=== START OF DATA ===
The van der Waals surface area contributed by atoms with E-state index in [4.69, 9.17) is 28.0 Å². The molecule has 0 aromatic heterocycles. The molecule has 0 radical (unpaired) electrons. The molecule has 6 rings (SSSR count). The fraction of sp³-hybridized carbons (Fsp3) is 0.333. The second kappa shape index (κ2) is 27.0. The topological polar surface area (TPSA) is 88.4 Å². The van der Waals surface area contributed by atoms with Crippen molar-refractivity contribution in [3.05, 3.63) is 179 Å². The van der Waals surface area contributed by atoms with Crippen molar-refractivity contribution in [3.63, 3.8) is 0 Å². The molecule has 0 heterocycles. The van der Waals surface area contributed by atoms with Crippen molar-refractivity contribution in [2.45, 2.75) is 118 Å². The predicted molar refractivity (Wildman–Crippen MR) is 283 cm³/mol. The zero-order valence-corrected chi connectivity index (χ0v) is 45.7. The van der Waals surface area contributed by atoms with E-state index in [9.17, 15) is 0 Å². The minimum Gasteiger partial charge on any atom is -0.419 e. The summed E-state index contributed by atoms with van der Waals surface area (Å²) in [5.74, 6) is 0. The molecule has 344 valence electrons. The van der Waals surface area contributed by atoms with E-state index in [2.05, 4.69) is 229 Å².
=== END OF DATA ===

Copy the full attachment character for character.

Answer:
The van der Waals surface area contributed by atoms with E-state index in [4.69, 9.17) is 28.0 Å². The molecule has 0 aromatic heterocycles. The molecule has 0 radical (unpaired) electrons. The molecule has 6 rings (SSSR count). The fraction of sp³-hybridized carbons (Fsp3) is 0.333. The second kappa shape index (κ2) is 27.0. The topological polar surface area (TPSA) is 88.4 Å². The van der Waals surface area contributed by atoms with Crippen molar-refractivity contribution in [3.05, 3.63) is 179 Å². The van der Waals surface area contributed by atoms with Crippen molar-refractivity contribution in [3.63, 3.8) is 0 Å². The molecule has 0 heterocycles. The van der Waals surface area contributed by atoms with Crippen molar-refractivity contribution in [2.45, 2.75) is 118 Å². The predicted molar refractivity (Wildman–Crippen MR) is 283 cm³/mol. The zero-order valence-corrected chi connectivity index (χ0v) is 45.7. The van der Waals surface area contributed by atoms with E-state index in [9.17, 15) is 0 Å². The minimum Gasteiger partial charge on any atom is -0.419 e. The summed E-state index contributed by atoms with van der Waals surface area (Å²) in [5.74, 6) is 0. The molecule has 344 valence electrons. The van der Waals surface area contributed by atoms with E-state index in [2.05, 4.69) is 229 Å².